On iPad, iPod Touch, and Mac, only persons who have already been added as contacts using the FaceTime or Contacts app can be called because there is no dialer.
The FaceTime protocol is based on numerous open industry standards:
- H.264 and AAC-ELD – video and audio codecs respectively.
- SIP – IETF signaling protocol for VoIP.
- STUN, TURN and ICE – IETF technologies for traversing firewalls and NAT.
- RTP and SRTP – IETF standards for delivering real-time and encrypted media streams for VoIP.
Upon the launch of the iPhone 4, Jobs stated that Apple would immediately start working with standards bodies to make the FaceTime protocol an "open standard". While the protocols are open standards, Apple's FaceTime service requires a client-side certificate. This measure protects against robocalling and telemarketing as access to the service is controlled by Apple. However, this measure is partly why FaceTime has currently not been implemented on non-Apple devices.
FaceTime calls are protected by end-to-end encryption so that only the sender and receiver can access them. Apple cannot decrypt this data.
A new audio-only version of FaceTime, named FaceTime Audio, was announced during the annual Apple Worldwide Developers Conference (WWDC) keynote speech on June 10, 2013, and released with iOS 7 on September 18, 2013. As a new audio-only version of FaceTime, it effectively makes the protocol into a voice over Internet Protocol (VoIP), that competes with other mainstream providers in the field, including Skype (Microsoft).
Based on the same AAC-ELD audio protocol, the service provides high quality audio. The iOS 7 betas limited FaceTime Audio to calls placed on a Wi-Fi network (the same original limitation of the video version of FaceTime), but the final release has removed that restriction to allow it to work over 3G and LTE data connections, as is the case with most carriers and plans with regard to FaceTime with video. Like the video version, FaceTime Audio is currently only available between Apple devices. The feature is not available to run on the iPod Touch 4th generation as the device does not support iOS 7 or later. FaceTime streaming over cellular data is unavailable for the iPhone 4 and the iPad 2 as they only support 3G signals.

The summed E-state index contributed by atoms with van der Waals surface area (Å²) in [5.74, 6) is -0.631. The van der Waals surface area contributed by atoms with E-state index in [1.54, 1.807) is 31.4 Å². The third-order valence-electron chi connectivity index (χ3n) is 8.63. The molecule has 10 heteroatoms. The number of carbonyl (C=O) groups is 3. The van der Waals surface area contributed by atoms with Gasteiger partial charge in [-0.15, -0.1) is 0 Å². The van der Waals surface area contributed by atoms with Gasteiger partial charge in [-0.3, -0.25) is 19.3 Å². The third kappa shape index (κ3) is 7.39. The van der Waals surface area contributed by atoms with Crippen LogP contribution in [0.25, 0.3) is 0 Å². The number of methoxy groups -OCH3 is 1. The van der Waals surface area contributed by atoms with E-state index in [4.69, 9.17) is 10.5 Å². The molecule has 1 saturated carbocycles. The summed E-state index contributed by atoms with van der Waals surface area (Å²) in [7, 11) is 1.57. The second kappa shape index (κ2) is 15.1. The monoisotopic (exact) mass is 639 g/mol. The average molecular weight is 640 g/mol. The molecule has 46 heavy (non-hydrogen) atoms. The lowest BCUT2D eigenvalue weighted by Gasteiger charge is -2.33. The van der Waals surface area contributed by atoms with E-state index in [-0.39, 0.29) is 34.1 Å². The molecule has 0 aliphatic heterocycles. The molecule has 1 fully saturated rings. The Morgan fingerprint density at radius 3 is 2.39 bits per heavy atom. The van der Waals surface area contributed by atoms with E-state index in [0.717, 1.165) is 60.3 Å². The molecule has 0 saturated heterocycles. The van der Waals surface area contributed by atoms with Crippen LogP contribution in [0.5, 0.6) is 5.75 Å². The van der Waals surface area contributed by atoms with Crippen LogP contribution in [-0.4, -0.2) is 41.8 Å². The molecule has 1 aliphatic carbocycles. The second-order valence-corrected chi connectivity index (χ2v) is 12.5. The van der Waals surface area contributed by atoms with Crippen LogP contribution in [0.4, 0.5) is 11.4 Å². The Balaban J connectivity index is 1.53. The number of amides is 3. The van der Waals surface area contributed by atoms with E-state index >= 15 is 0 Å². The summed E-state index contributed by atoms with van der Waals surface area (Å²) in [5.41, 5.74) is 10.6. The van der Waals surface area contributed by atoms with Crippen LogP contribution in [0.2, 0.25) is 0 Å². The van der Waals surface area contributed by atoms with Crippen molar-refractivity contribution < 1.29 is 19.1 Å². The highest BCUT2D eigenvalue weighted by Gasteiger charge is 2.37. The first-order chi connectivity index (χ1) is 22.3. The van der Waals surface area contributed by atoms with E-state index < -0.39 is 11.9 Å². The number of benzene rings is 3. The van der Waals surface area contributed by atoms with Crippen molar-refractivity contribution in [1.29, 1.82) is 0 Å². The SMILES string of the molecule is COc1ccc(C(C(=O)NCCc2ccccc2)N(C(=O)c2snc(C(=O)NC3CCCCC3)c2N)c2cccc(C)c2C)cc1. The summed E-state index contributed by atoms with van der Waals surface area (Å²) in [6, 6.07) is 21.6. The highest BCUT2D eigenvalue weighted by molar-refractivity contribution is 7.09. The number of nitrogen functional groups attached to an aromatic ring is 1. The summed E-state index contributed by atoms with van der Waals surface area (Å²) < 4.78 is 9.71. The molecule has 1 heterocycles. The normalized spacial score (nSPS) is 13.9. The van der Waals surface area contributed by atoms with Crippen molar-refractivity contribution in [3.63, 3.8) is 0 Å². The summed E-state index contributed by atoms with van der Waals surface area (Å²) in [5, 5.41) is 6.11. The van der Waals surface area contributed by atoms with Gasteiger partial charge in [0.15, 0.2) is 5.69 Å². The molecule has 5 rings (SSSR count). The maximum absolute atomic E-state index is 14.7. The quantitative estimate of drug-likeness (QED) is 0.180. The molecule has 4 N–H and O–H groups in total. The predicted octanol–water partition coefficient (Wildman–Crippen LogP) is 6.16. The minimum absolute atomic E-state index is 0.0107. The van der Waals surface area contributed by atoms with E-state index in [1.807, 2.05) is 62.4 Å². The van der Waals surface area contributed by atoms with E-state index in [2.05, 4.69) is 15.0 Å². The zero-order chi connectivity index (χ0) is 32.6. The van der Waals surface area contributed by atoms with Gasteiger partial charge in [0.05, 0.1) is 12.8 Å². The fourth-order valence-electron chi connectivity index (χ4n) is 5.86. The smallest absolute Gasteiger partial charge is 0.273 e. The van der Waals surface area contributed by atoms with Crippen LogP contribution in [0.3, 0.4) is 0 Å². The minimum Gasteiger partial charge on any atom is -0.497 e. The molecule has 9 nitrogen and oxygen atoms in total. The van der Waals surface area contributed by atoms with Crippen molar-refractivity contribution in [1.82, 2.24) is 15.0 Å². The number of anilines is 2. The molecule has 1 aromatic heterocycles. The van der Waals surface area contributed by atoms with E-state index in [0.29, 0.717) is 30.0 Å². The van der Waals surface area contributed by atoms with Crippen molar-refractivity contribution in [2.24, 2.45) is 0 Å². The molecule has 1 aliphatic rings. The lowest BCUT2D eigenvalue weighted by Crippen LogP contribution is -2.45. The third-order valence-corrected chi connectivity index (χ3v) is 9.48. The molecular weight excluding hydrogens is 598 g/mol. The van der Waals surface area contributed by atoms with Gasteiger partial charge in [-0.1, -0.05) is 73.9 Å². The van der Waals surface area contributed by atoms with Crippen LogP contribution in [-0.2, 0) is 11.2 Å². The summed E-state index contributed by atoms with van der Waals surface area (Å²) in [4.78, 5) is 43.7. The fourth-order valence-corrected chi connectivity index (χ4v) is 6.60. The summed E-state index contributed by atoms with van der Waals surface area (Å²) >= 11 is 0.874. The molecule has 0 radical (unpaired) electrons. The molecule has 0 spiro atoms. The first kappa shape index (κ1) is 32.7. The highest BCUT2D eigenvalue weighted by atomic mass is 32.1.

As of October 2010[update], FaceTime is not enabled on devices bought in the United Arab Emirates and Saudi Arabia possibly due to regulations in these countries which restrict the use of IP-based communications technology. However, devices bought outside of these countries support both video and audio versions of FaceTime. Although Egypt, Jordan, Qatar & Kuwait originally disabled FaceTime on the iPhone 4, they later re-enabled the feature through a carrier update for existing phone owners and made it pre-enabled on any newly purchased iPhone.
- "Our name". Learn More. FaceTime Communications. Retrieved June 7, 2010. "Apple has announced that it will use 'FaceTime' as the trademark for its new video calling application. Our agreement with Apple to transfer the FaceTime trademark to them comes as we are rebranding our company to better reflect our capabilities. This is an Apple app that should come with your apple product. We will be announcing a new name in the coming months."
- Macgasm. "Apple charges for FaceTime". Retrieved February 24, 2011.
- "Internet Utilities". Mac. Softpedia. link within last sentence "The page provides access to FaceTime 0.9 Build 92 version".
- Zeman, Eric (August 2, 2010). "iPhone 4 Jailbreak Unlocks 3G FaceTime Calls". InformationWeek. Retrieved November 25, 2011.
- Daniel Eran Dilger (June 8, 2010). "Inside iPhone 4: FaceTime video calling". AppleInsider. Retrieved June 9, 2010.
- Wright, Josh (July 9, 2010). "part 3: Call Connection Initialization". Special Look: Face Time. Packetstan. Retrieved March 6, 2011.
- Ray, Bill (October 19, 2010). "Apple wipes smile off FaceTime in the Middle East". The Register. Retrieved October 19, 2010.
- FaceTime – official site